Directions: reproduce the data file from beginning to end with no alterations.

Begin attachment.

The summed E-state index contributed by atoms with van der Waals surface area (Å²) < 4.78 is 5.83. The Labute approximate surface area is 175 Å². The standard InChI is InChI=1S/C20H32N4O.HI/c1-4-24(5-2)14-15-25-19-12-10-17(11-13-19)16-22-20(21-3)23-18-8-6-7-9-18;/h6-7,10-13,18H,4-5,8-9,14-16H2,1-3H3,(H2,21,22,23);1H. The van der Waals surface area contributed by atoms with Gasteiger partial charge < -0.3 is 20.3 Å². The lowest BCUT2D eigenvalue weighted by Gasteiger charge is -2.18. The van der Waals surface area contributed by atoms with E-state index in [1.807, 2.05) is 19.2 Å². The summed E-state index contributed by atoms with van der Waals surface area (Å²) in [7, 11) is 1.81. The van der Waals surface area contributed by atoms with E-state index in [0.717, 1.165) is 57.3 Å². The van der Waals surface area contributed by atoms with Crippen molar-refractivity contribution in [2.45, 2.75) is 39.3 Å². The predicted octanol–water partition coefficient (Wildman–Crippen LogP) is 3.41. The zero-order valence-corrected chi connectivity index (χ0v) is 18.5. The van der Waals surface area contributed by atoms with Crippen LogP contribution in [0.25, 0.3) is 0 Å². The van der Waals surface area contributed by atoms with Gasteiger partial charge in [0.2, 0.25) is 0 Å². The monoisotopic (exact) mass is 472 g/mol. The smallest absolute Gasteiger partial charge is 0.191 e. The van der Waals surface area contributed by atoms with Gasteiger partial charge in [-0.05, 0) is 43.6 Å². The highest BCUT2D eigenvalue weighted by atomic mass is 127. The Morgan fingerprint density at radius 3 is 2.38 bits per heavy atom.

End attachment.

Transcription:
The summed E-state index contributed by atoms with van der Waals surface area (Å²) < 4.78 is 5.83. The Labute approximate surface area is 175 Å². The standard InChI is InChI=1S/C20H32N4O.HI/c1-4-24(5-2)14-15-25-19-12-10-17(11-13-19)16-22-20(21-3)23-18-8-6-7-9-18;/h6-7,10-13,18H,4-5,8-9,14-16H2,1-3H3,(H2,21,22,23);1H. The van der Waals surface area contributed by atoms with Gasteiger partial charge < -0.3 is 20.3 Å². The lowest BCUT2D eigenvalue weighted by Gasteiger charge is -2.18. The van der Waals surface area contributed by atoms with E-state index in [1.807, 2.05) is 19.2 Å². The summed E-state index contributed by atoms with van der Waals surface area (Å²) in [7, 11) is 1.81. The van der Waals surface area contributed by atoms with E-state index in [0.717, 1.165) is 57.3 Å². The van der Waals surface area contributed by atoms with Crippen molar-refractivity contribution in [2.45, 2.75) is 39.3 Å². The predicted octanol–water partition coefficient (Wildman–Crippen LogP) is 3.41. The zero-order valence-corrected chi connectivity index (χ0v) is 18.5. The van der Waals surface area contributed by atoms with Crippen LogP contribution in [0.25, 0.3) is 0 Å². The van der Waals surface area contributed by atoms with Gasteiger partial charge in [0.2, 0.25) is 0 Å². The monoisotopic (exact) mass is 472 g/mol. The smallest absolute Gasteiger partial charge is 0.191 e. The van der Waals surface area contributed by atoms with Gasteiger partial charge in [-0.05, 0) is 43.6 Å². The highest BCUT2D eigenvalue weighted by atomic mass is 127. The Morgan fingerprint density at radius 3 is 2.38 bits per heavy atom.